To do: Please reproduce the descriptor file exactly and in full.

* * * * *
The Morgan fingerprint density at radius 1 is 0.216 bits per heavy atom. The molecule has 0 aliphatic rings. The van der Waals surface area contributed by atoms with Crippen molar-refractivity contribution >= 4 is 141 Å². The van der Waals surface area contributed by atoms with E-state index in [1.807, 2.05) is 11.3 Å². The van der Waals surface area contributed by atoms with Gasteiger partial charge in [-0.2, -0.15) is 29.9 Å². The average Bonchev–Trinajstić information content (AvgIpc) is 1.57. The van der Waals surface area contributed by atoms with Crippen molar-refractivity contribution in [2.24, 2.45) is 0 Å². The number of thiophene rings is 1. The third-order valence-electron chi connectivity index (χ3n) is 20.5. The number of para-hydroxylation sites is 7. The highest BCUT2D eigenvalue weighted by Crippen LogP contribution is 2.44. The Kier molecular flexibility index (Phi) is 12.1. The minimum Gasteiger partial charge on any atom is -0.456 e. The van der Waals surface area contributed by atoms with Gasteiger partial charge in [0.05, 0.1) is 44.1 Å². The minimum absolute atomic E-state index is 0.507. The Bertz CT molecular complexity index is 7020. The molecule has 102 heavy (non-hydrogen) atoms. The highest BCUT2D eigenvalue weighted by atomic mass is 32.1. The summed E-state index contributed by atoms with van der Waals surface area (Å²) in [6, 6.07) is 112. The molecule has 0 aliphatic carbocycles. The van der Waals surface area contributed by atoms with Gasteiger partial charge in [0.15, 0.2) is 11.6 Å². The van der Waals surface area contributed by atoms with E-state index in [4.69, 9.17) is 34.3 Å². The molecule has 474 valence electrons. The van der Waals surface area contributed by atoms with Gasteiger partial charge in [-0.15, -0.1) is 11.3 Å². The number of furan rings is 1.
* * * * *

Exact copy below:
The Morgan fingerprint density at radius 1 is 0.216 bits per heavy atom. The molecule has 0 aliphatic rings. The van der Waals surface area contributed by atoms with Crippen molar-refractivity contribution >= 4 is 141 Å². The van der Waals surface area contributed by atoms with E-state index in [1.807, 2.05) is 11.3 Å². The van der Waals surface area contributed by atoms with Gasteiger partial charge in [-0.2, -0.15) is 29.9 Å². The average Bonchev–Trinajstić information content (AvgIpc) is 1.57. The van der Waals surface area contributed by atoms with Crippen molar-refractivity contribution in [2.24, 2.45) is 0 Å². The number of thiophene rings is 1. The third-order valence-electron chi connectivity index (χ3n) is 20.5. The number of para-hydroxylation sites is 7. The highest BCUT2D eigenvalue weighted by Crippen LogP contribution is 2.44. The Kier molecular flexibility index (Phi) is 12.1. The minimum Gasteiger partial charge on any atom is -0.456 e. The van der Waals surface area contributed by atoms with Gasteiger partial charge in [0.05, 0.1) is 44.1 Å². The minimum absolute atomic E-state index is 0.507. The Bertz CT molecular complexity index is 7020. The molecule has 102 heavy (non-hydrogen) atoms. The highest BCUT2D eigenvalue weighted by atomic mass is 32.1. The summed E-state index contributed by atoms with van der Waals surface area (Å²) in [6, 6.07) is 112. The molecule has 0 aliphatic carbocycles. The van der Waals surface area contributed by atoms with Gasteiger partial charge in [0.15, 0.2) is 11.6 Å². The van der Waals surface area contributed by atoms with E-state index in [4.69, 9.17) is 34.3 Å². The molecule has 474 valence electrons. The van der Waals surface area contributed by atoms with Gasteiger partial charge in [-0.15, -0.1) is 11.3 Å². The number of furan rings is 1.